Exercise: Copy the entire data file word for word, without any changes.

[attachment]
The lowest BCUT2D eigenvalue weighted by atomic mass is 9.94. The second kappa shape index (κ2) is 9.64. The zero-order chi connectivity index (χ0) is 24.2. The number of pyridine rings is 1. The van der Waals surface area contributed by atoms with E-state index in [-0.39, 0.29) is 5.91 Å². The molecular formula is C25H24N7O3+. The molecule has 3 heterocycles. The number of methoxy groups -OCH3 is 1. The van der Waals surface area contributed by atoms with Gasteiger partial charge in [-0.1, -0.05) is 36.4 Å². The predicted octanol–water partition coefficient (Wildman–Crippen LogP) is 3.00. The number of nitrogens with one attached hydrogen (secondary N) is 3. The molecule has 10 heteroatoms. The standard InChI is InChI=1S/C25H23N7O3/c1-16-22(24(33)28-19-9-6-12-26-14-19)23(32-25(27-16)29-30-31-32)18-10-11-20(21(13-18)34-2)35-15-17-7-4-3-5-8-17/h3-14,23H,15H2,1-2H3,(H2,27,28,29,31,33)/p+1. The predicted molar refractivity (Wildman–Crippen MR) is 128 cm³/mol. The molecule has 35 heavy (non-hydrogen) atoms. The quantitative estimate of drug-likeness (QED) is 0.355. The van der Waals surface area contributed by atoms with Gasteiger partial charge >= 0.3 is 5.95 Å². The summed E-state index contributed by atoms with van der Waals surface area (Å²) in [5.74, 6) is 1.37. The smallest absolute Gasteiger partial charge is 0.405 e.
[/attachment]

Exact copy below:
The lowest BCUT2D eigenvalue weighted by atomic mass is 9.94. The second kappa shape index (κ2) is 9.64. The zero-order chi connectivity index (χ0) is 24.2. The number of pyridine rings is 1. The van der Waals surface area contributed by atoms with E-state index in [-0.39, 0.29) is 5.91 Å². The molecular formula is C25H24N7O3+. The molecule has 3 heterocycles. The number of methoxy groups -OCH3 is 1. The van der Waals surface area contributed by atoms with Gasteiger partial charge in [-0.1, -0.05) is 36.4 Å². The predicted octanol–water partition coefficient (Wildman–Crippen LogP) is 3.00. The number of nitrogens with one attached hydrogen (secondary N) is 3. The molecule has 10 heteroatoms. The standard InChI is InChI=1S/C25H23N7O3/c1-16-22(24(33)28-19-9-6-12-26-14-19)23(32-25(27-16)29-30-31-32)18-10-11-20(21(13-18)34-2)35-15-17-7-4-3-5-8-17/h3-14,23H,15H2,1-2H3,(H2,27,28,29,31,33)/p+1. The predicted molar refractivity (Wildman–Crippen MR) is 128 cm³/mol. The molecule has 35 heavy (non-hydrogen) atoms. The quantitative estimate of drug-likeness (QED) is 0.355. The van der Waals surface area contributed by atoms with Gasteiger partial charge >= 0.3 is 5.95 Å². The summed E-state index contributed by atoms with van der Waals surface area (Å²) in [5.74, 6) is 1.37. The smallest absolute Gasteiger partial charge is 0.405 e.